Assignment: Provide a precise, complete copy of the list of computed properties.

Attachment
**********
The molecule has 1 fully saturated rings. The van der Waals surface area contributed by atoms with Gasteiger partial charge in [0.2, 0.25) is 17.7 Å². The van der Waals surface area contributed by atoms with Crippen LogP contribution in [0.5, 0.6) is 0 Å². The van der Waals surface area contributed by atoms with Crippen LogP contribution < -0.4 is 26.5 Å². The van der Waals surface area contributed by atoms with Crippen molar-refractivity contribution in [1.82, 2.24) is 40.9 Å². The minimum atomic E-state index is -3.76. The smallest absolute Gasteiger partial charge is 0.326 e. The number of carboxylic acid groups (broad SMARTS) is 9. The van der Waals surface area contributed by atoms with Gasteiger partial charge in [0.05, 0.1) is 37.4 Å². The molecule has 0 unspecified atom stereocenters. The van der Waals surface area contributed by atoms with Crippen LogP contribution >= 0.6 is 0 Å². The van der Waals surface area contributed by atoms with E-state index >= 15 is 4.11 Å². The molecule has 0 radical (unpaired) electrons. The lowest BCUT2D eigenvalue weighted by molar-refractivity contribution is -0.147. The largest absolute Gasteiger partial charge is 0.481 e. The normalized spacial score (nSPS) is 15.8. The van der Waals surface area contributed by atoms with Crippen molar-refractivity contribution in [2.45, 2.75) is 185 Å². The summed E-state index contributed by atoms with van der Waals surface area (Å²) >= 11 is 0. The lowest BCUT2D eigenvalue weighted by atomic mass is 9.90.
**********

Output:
The molecule has 1 fully saturated rings. The van der Waals surface area contributed by atoms with Gasteiger partial charge in [0.2, 0.25) is 17.7 Å². The van der Waals surface area contributed by atoms with Crippen LogP contribution in [0.5, 0.6) is 0 Å². The van der Waals surface area contributed by atoms with Crippen LogP contribution < -0.4 is 26.5 Å². The van der Waals surface area contributed by atoms with Crippen molar-refractivity contribution in [1.82, 2.24) is 40.9 Å². The minimum atomic E-state index is -3.76. The smallest absolute Gasteiger partial charge is 0.326 e. The number of carboxylic acid groups (broad SMARTS) is 9. The van der Waals surface area contributed by atoms with Gasteiger partial charge in [0.05, 0.1) is 37.4 Å². The molecule has 0 unspecified atom stereocenters. The van der Waals surface area contributed by atoms with Crippen LogP contribution >= 0.6 is 0 Å². The van der Waals surface area contributed by atoms with E-state index >= 15 is 4.11 Å². The molecule has 0 radical (unpaired) electrons. The lowest BCUT2D eigenvalue weighted by molar-refractivity contribution is -0.147. The largest absolute Gasteiger partial charge is 0.481 e. The normalized spacial score (nSPS) is 15.8. The van der Waals surface area contributed by atoms with Crippen molar-refractivity contribution in [2.45, 2.75) is 185 Å². The summed E-state index contributed by atoms with van der Waals surface area (Å²) >= 11 is 0. The lowest BCUT2D eigenvalue weighted by atomic mass is 9.90.